Note:  Do not rely on this information. It is very old.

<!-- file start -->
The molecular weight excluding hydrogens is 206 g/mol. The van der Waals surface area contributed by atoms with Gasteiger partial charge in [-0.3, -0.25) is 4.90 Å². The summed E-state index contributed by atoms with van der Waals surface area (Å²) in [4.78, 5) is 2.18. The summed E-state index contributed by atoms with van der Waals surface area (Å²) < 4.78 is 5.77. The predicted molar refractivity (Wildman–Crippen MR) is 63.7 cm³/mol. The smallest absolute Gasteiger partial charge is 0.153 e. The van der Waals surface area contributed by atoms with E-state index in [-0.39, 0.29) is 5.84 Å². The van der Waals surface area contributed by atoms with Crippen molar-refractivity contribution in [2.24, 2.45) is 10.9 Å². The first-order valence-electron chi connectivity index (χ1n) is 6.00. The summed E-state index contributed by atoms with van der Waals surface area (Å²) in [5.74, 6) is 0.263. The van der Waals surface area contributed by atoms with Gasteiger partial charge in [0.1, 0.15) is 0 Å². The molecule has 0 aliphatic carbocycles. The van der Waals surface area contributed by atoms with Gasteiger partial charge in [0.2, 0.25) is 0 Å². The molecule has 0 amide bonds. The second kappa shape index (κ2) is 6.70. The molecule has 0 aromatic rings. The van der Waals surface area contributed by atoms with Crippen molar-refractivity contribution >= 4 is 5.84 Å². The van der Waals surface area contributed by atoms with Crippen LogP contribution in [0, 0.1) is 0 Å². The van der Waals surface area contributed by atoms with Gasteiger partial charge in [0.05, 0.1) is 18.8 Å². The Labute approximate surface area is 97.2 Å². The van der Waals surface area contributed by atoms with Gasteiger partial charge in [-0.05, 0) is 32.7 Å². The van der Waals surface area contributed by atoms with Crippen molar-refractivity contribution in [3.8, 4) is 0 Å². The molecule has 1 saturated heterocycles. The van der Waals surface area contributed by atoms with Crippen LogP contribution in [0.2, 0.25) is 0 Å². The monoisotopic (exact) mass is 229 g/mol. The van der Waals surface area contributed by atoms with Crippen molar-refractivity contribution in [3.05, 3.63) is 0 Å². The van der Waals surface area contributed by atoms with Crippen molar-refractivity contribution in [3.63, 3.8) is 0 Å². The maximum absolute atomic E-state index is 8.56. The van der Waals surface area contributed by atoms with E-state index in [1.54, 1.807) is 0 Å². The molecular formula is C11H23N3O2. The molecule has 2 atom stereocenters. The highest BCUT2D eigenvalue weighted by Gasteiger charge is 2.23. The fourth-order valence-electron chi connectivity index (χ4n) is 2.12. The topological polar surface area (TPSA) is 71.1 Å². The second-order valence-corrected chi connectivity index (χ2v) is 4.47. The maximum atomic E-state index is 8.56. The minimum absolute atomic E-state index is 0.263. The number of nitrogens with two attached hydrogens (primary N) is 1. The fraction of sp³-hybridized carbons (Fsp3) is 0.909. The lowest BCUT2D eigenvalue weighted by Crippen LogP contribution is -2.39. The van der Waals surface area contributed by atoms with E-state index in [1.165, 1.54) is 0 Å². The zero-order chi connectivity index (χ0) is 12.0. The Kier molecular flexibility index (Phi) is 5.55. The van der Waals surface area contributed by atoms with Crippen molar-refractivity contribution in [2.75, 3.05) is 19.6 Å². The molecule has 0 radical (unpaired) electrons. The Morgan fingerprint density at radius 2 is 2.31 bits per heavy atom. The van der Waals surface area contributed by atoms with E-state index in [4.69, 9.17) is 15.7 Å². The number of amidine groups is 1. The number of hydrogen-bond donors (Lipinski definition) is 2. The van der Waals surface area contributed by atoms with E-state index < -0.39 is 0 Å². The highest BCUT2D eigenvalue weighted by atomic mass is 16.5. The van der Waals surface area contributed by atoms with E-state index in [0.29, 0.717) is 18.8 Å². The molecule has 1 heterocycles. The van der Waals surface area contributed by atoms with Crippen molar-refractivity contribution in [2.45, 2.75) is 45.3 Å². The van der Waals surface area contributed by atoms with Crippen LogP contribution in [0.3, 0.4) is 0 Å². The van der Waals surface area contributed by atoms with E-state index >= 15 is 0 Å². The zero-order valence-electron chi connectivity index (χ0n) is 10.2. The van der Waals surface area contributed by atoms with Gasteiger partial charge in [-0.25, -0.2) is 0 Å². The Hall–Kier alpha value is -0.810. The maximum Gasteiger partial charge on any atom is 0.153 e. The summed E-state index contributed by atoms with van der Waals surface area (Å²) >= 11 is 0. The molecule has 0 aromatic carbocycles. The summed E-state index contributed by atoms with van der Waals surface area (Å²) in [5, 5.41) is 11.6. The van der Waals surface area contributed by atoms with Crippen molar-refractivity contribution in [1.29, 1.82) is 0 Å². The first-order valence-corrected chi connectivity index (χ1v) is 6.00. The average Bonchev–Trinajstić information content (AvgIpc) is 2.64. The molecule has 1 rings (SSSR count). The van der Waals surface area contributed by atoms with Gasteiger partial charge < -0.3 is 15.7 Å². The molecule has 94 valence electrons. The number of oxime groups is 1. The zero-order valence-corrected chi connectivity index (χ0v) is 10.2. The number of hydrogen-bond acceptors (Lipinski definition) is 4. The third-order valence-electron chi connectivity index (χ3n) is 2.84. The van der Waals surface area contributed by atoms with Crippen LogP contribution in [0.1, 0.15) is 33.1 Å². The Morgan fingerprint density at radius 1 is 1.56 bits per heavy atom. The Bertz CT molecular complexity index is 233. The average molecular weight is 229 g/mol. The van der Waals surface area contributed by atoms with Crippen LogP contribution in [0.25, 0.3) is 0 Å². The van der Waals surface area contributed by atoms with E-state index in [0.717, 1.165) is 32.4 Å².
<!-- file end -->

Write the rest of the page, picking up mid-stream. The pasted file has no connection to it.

Montague, Charles, Earl of Halifax (1661-1715), born at Horton in Northamptonshire, grandson of Henry Montague, 1st Ijarl of Manchester, was educated at Westminster school and Trinity College, Cambridge. He wrote a poem on the death of Charles II., and in 1687, with Prior, The Town and Country Mouse. He was one of the promoters of the Revolution, and in 1692 became a Lord of the Treasury. In 1694 he became Chancellor of the Exchequer, and next year carried out a system of recoinage, making Newton Master of the Mint. In 1696 he introduced exchequer bills, and-then inaugurated our National Debt and assisted in the establishment of the Bank of England. In 1700 be became Lord Halifax. During Queen Anne's reign he was twice impeached by the Tories, and held no office, but was an active advocate of the union with Scotland. George I. conferred on him an earldom and the Order of the Garter. For about six months before his death he was First Lord of the Treasury. He was a poet, but is best known as a financier, a Whig magnate, and the patron of Addison.